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The Missing Veep

Joe Biden at Kewpee Burger
photo by Beth Rankin

Has anyone seen Joe Biden lately?

I am thinking of filing a missing persons report. Just 10 months ago, the vice president and former senator played a key role in resolving the impasse between the Obama administration and House Republicans over the fiscal cliff. But earlier this month, with much of the federal government shut down and the two parties deadlocked once again, Biden was nowhere to be found.

Maybe he was holed up at the Naval Observatory in Washington, which is the official vice presidential residence. He might have been wandering its lonely halls like Kevin McCallister in the “Home Alone” movies, exclaiming in wonderment, “I made my government disappear!”

Actually, it was probably Senate Majority Leader Harry Reid who made Biden disappear. According to Politico.com, Reid agreed to support President Obama’s strategy in the fight over raising the debt ceiling on the sole condition that Biden was left out of the loop.

Obama, Biden and Reid are all Democrats, making them teammates in the capital’s seemingly endless partisan squabbling. But Reid and quite a few other Democrats are not thrilled with the way Biden has been playing. In particular, they are unhappy with the deal he cut last New Year’s Eve to extend the Bush-era tax rates for all households with incomes below $450,000, which limited Democrats’ soak-the-rich maneuvering room.

So while others resolved - or, more accurately, deferred - the battles over federal spending authority and borrowing limits, Biden was held in, shall we say, an undisclosed location.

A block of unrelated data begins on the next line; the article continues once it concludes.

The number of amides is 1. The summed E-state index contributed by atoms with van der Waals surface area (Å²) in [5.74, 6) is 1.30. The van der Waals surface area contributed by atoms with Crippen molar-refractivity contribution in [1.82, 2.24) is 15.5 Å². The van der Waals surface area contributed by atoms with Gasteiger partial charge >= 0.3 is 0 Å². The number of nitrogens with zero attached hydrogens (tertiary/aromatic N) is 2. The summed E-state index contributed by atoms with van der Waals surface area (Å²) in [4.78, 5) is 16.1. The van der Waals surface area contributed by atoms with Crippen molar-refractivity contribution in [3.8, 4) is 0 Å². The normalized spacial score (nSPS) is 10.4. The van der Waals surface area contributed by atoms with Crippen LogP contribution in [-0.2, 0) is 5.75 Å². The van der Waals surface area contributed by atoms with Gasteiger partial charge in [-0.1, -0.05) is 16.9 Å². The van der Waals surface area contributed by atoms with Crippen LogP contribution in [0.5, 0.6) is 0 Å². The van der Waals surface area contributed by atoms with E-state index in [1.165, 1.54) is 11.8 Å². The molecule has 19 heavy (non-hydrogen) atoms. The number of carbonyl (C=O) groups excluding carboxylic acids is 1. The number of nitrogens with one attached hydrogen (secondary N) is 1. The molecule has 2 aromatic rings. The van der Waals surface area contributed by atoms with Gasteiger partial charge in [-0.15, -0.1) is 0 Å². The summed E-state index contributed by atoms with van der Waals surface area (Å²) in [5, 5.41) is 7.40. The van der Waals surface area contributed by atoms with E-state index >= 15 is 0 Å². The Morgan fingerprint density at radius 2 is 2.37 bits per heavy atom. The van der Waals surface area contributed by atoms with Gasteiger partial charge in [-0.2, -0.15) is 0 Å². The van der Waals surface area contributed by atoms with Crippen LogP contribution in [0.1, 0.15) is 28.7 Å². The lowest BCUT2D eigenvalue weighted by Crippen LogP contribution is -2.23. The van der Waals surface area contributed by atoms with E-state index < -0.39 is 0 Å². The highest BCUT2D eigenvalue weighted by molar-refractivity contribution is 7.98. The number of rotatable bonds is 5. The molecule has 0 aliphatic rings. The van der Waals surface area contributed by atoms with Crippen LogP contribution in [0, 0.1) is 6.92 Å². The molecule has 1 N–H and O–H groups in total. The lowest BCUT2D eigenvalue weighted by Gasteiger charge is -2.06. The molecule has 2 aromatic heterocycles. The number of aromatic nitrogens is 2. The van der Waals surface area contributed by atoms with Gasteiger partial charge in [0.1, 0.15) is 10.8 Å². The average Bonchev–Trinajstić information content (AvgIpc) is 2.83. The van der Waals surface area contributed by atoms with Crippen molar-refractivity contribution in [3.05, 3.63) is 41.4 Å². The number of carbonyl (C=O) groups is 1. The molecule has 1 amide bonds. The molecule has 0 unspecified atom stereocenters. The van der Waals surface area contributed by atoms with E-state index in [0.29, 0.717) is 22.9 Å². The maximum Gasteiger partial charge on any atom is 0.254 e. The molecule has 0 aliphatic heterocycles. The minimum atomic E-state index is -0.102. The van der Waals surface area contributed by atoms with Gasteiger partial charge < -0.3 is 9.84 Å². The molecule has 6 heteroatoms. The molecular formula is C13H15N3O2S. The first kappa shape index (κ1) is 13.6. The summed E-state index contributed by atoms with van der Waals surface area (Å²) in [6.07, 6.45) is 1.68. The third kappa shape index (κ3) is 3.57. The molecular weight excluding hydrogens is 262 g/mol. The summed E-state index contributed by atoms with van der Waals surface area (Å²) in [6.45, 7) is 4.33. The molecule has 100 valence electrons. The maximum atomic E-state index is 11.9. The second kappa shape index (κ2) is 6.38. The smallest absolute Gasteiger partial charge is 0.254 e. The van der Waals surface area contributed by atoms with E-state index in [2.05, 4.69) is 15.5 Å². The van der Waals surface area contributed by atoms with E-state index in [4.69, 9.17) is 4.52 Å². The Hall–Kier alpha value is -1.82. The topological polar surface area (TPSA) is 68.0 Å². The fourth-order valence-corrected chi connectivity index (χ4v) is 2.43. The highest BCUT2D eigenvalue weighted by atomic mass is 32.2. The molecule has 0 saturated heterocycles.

Maybe he was on a mission to locate his predecessor Al Gore, the reputed inventor of the Internet, to help fix the federal government’s health insurance website. Or perhaps he was on a Hollywood soundstage giving pointers to Julia Louis-Dreyfus, the Emmy-winning star of HBO’s “Veep,” in which she plays a fictional politician named Selina Meyer who finds herself stuck in Biden’s non-fictionally hellish job. If Biden had any advice for his screen counterpart, it would probably be to try not to look so busy. Unless somebody wants something from them, vice presidents basically have nothing to do.

Which is why the official White House public calendar for Monday, Oct. 14 - a critical date with the debt ceiling deadline was just a few days off - shows absolutely nothing on the vice presidential schedule.

The following day was busier. On Oct. 15, with the government still locked up, Biden was due at an 8 a.m. breakfast with members of the U.S.-China Track II Strategic Dialogue, chaired by former Secretary of State Henry Kissinger, who left office in 1977, and former Foreign Minister Tang Jiaxuan, who was replaced in 2003. At 10:15 the vice president was invited to join the president for the daily intelligence briefing, which despite its name does not happen every day. After lunch the vice president was slated to watch Obama award the Medal of Honor to U.S. Army Capt. William Swenson, and at 4:30 he was to meet with Defense Secretary Chuck Hagel, another former senator, but one who has managed to escape Biden’s post-Congressional underemployment fate.

The rest of the week brought more of the same, as Biden joined the president for daily briefings, met with visiting dignitaries and Cabinet officers, and had a Wednesday lunch with the president. There was a conspicuous lack of contact with anyone who works at the Capitol, where Biden toiled for 35 years and where he still has friends on both sides of the aisle, making him a rare bird on the Potomac these days.

Rare birds are hard to find, by definition. So is Joe Biden. Reid’s decision to submarine the vice president, his own longtime colleague, does not tell us where to find the vice president. But it says a lot about the place that Washington has become.

Larry M. Elkin is the founder and president of Palisades Hudson, and is based out of Palisades Hudson’s Fort Lauderdale, Florida headquarters. He wrote several of the chapters in the firm’s book, Looking Ahead: Life, Family, Wealth and Business After 55. His contributions include Chapter 1, “Looking Ahead When Youth Is Behind Us” and Chapter 4, “The Family Business."

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